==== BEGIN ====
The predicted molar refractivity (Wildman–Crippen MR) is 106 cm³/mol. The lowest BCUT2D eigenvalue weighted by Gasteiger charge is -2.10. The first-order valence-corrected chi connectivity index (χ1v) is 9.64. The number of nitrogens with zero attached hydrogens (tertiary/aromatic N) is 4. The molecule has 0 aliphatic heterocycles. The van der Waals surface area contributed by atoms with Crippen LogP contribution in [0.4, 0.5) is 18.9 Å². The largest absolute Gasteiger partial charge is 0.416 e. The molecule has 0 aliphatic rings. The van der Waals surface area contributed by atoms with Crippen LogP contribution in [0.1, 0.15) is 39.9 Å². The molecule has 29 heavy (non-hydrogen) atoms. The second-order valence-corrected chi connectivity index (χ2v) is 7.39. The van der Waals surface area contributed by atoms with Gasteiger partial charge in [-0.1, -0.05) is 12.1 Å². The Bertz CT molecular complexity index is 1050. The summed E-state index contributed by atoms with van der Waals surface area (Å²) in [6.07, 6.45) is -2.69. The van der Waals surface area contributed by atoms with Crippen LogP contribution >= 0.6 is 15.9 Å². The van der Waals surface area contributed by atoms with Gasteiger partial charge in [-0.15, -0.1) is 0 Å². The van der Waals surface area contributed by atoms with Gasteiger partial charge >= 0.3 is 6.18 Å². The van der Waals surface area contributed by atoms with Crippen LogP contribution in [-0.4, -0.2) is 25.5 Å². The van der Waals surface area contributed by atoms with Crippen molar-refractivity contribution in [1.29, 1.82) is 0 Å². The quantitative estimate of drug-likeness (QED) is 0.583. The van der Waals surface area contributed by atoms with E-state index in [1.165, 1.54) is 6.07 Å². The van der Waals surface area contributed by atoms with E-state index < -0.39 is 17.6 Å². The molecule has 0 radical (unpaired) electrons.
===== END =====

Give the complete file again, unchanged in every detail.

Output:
The predicted molar refractivity (Wildman–Crippen MR) is 106 cm³/mol. The lowest BCUT2D eigenvalue weighted by Gasteiger charge is -2.10. The first-order valence-corrected chi connectivity index (χ1v) is 9.64. The number of nitrogens with zero attached hydrogens (tertiary/aromatic N) is 4. The molecule has 0 aliphatic heterocycles. The van der Waals surface area contributed by atoms with Crippen LogP contribution in [0.4, 0.5) is 18.9 Å². The largest absolute Gasteiger partial charge is 0.416 e. The molecule has 0 aliphatic rings. The van der Waals surface area contributed by atoms with Crippen LogP contribution in [0.1, 0.15) is 39.9 Å². The molecule has 29 heavy (non-hydrogen) atoms. The second-order valence-corrected chi connectivity index (χ2v) is 7.39. The van der Waals surface area contributed by atoms with Gasteiger partial charge in [-0.1, -0.05) is 12.1 Å². The Bertz CT molecular complexity index is 1050. The summed E-state index contributed by atoms with van der Waals surface area (Å²) in [6.07, 6.45) is -2.69. The van der Waals surface area contributed by atoms with Crippen LogP contribution >= 0.6 is 15.9 Å². The van der Waals surface area contributed by atoms with Gasteiger partial charge in [-0.15, -0.1) is 0 Å². The van der Waals surface area contributed by atoms with Gasteiger partial charge >= 0.3 is 6.18 Å². The van der Waals surface area contributed by atoms with Crippen LogP contribution in [-0.4, -0.2) is 25.5 Å². The van der Waals surface area contributed by atoms with Crippen molar-refractivity contribution in [1.29, 1.82) is 0 Å². The quantitative estimate of drug-likeness (QED) is 0.583. The van der Waals surface area contributed by atoms with E-state index in [1.165, 1.54) is 6.07 Å². The van der Waals surface area contributed by atoms with E-state index < -0.39 is 17.6 Å². The molecule has 0 radical (unpaired) electrons.